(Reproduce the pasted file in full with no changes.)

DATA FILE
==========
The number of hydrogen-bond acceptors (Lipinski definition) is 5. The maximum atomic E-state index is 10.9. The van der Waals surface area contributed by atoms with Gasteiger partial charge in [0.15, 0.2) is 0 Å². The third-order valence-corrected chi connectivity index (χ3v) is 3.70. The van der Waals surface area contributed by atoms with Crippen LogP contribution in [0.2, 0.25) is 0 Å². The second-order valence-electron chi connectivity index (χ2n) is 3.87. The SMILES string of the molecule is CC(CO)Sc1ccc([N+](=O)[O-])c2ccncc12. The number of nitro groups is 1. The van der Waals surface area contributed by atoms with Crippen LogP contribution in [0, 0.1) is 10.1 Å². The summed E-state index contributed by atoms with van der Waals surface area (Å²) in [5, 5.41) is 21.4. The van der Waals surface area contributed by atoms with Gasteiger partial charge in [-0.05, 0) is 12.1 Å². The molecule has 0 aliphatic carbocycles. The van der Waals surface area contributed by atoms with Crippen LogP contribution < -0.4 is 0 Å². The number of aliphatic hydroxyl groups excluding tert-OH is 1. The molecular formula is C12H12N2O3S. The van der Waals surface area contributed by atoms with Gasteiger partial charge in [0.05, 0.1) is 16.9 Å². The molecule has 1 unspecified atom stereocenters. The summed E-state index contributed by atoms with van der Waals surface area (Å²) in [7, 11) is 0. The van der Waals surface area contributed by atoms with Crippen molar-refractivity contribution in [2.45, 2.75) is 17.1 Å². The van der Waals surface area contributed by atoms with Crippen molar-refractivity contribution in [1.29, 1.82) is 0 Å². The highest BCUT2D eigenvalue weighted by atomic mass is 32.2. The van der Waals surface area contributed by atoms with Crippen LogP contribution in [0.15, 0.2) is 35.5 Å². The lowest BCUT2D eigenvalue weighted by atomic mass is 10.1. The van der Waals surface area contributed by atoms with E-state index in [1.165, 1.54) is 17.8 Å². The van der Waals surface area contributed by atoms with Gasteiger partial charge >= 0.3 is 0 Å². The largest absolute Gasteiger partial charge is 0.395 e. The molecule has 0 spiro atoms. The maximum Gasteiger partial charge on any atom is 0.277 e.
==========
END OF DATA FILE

The number of hydrogen-bond acceptors (Lipinski definition) is 5. The maximum atomic E-state index is 10.9. The van der Waals surface area contributed by atoms with Gasteiger partial charge in [0.15, 0.2) is 0 Å². The third-order valence-corrected chi connectivity index (χ3v) is 3.70. The van der Waals surface area contributed by atoms with Crippen LogP contribution in [0.2, 0.25) is 0 Å². The second-order valence-electron chi connectivity index (χ2n) is 3.87. The SMILES string of the molecule is CC(CO)Sc1ccc([N+](=O)[O-])c2ccncc12. The number of nitro groups is 1. The van der Waals surface area contributed by atoms with Crippen LogP contribution in [0, 0.1) is 10.1 Å². The summed E-state index contributed by atoms with van der Waals surface area (Å²) in [5, 5.41) is 21.4. The van der Waals surface area contributed by atoms with Gasteiger partial charge in [-0.05, 0) is 12.1 Å². The molecule has 0 aliphatic carbocycles. The van der Waals surface area contributed by atoms with Crippen LogP contribution < -0.4 is 0 Å². The number of aliphatic hydroxyl groups excluding tert-OH is 1. The molecular formula is C12H12N2O3S. The van der Waals surface area contributed by atoms with Gasteiger partial charge in [0.05, 0.1) is 16.9 Å². The molecule has 1 unspecified atom stereocenters. The summed E-state index contributed by atoms with van der Waals surface area (Å²) in [7, 11) is 0. The van der Waals surface area contributed by atoms with Crippen molar-refractivity contribution in [2.45, 2.75) is 17.1 Å². The van der Waals surface area contributed by atoms with Crippen molar-refractivity contribution in [1.29, 1.82) is 0 Å². The highest BCUT2D eigenvalue weighted by atomic mass is 32.2. The van der Waals surface area contributed by atoms with Crippen LogP contribution in [0.15, 0.2) is 35.5 Å². The lowest BCUT2D eigenvalue weighted by atomic mass is 10.1. The van der Waals surface area contributed by atoms with E-state index in [1.165, 1.54) is 17.8 Å². The van der Waals surface area contributed by atoms with Gasteiger partial charge >= 0.3 is 0 Å². The largest absolute Gasteiger partial charge is 0.395 e. The molecule has 0 spiro atoms. The maximum Gasteiger partial charge on any atom is 0.277 e.